Anthroposcopy (from the Greek word anthropos,”human’, and skopein, “examine”) means judging the body’s built by inspection.
Visual assessment, one of the oldest methods of examination, still used in medicine today, is not reliable because the cri-teria for judgment are highly subjective.
The examiner’s judgment is predominant as it is influenced by his/her aesthetic perception and experience. For example a great value of experience is necessary in determining the approximate size of a fea-ture, including the ability to discriminate taxonomy of small, medium and large features.
For the identification of craniofacial features the main problems are caused by the three-dimensional nature of the face and espe-cially by the impulse to make estimates based on subconscious comparisons of the sizes of various facial features.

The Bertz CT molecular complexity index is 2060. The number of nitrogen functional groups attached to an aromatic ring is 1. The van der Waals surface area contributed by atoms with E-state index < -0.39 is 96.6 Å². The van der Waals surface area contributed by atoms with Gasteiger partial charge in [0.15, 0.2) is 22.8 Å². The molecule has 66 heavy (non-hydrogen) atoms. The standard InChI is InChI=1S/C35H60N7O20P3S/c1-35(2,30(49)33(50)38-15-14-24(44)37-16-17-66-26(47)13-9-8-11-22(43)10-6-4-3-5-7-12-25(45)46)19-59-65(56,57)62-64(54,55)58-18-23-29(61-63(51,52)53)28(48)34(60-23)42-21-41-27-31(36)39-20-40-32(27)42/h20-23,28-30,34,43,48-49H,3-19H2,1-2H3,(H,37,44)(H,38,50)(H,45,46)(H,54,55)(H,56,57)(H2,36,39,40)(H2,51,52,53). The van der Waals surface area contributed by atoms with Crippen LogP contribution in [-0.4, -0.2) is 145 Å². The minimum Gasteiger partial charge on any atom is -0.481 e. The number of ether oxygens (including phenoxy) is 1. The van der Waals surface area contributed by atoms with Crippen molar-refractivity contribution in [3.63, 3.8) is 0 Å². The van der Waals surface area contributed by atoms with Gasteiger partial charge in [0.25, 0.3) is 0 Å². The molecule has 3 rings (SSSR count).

With respect to this, visual evaluation alone does not provide enough information about the extent of a defect or morphology of anatomical structures. Errors apart from the examiner’s failing may arise due to the method of the examination, the lighting conditions and therefore anthropometric confirmation is required.
Anthropometrically oriented studies are part of medical research and deal with measuring and analyzing absolute quantities and proportions of the human body, including the head. Face anthropometry has applications in clinical diagnostics as well as in operation planning, forensics and The Arts.
For clinical diagnosis based on Anthropometry, data are collected from a popula-tion of individuals and are further analyzed in order to extract a norm for facial features.